'My essay was failed for not blaming Israel' says Leeds uni student

Danielle Greyman may sue Leeds for beaching the Equality Act


A Jewish student has claimed that academics failed her essay on crimes by Hamas against Palestinians because she did not attribute enough blame to Israel.

Danielle Greyman, who had never failed an assignment before, is now considering suing Leeds University for breaches of the Equality Act and negligence.

She claimed the topic of the essay was agreed in advance with her tutor — but when the essay was returned, the feedback comments were peppered with references to Israel’s actions in Gaza.

UK Lawyers for Israel, which has taken up her case, suggested anti-Israel bias may have influenced the marking.

The fail forced Ms Greyman to re-sit the module, which she passed. She then launched an appeal against Leeds University, which in turn cost her a place at another university.

She said: “It should not be a controversial statement to say that Hamas commit crimes against Palestinians as these facts are supported and well known. The criminal nature of Hamas has led Hamas to be designated a terrorist organisation.”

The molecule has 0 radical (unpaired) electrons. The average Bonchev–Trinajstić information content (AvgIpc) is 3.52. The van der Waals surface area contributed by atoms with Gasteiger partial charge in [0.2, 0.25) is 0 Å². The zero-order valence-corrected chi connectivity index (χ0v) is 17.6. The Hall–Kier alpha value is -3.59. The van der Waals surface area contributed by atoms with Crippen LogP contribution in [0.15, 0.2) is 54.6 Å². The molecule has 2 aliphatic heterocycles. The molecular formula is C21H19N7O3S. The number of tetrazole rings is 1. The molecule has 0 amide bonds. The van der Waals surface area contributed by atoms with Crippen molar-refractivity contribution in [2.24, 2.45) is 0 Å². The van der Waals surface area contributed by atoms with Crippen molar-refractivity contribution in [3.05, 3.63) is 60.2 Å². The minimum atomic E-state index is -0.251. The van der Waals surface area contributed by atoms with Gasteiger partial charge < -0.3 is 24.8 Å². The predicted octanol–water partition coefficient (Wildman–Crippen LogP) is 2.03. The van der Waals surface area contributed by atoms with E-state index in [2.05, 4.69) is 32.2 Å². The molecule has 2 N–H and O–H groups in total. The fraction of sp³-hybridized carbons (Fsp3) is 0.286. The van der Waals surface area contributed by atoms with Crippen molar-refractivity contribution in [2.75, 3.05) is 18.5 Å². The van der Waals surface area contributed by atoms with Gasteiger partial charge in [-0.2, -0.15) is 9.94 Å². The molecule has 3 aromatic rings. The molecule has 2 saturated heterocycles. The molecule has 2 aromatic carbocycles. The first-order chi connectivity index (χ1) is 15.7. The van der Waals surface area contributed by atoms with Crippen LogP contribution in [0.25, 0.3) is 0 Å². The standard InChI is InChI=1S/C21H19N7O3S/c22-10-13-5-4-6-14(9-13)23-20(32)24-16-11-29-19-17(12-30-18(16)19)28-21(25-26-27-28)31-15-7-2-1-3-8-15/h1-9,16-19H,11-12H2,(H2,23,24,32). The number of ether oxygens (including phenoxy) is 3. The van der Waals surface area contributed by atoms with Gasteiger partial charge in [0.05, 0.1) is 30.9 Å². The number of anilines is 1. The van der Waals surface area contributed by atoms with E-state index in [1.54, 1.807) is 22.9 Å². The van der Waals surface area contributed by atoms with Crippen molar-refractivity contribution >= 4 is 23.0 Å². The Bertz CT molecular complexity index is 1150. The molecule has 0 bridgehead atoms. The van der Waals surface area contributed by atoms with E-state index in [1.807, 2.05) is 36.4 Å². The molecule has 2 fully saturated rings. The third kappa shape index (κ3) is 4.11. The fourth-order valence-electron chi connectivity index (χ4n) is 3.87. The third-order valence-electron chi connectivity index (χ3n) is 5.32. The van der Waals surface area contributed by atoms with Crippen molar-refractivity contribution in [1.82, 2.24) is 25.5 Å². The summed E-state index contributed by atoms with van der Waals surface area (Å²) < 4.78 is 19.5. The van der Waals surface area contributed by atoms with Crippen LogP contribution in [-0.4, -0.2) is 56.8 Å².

In the essay, Ms Greyman discussed Hamas’s use of human shields, saying it was viewed as “a betrayal of the Palestinian people by their government”.

However, the moderator’s note next to that part of the essay stated: “This ignores the fact that the Israeli state commits acts of violence ….”

The essay also covered the issue of Hamas storing and firing weapons against Israel from UN schools and hospitals in Gaza.

In the section where the essay dealt with the issue of Hamas using children as human shields, an academic wrote: “What about the war crime of killing them?”

Ms Greyman gave eight examples of antisemitism being taught to children in UNWRA schools in Gaza. These included a teacher who venerates Hitler and others who celebrate knife attacks, kidnapping and ransoming attacks against Israelis.

The markers wrote: “So seven teachers constitute a wave of antisemitism? This ‘evidence’ is also weakened by the admission that the transmission and acceptance of these ‘heinous ideas’ cannot be measured.”

Dr David Hirsh, Senior Lecturer in Sociology at Goldsmiths University of London, reviewed the formal feedback and concluded the remarks were “inappropriate” because “they do not take the form of constructive feedback but of polemical engagement”.

He concluded: “It is not reasonable to fail this essay.”

Leeds University awarded Ms Greyman a class 2:1 honours degree. The university said it could not comment because of the ongoing appeal.

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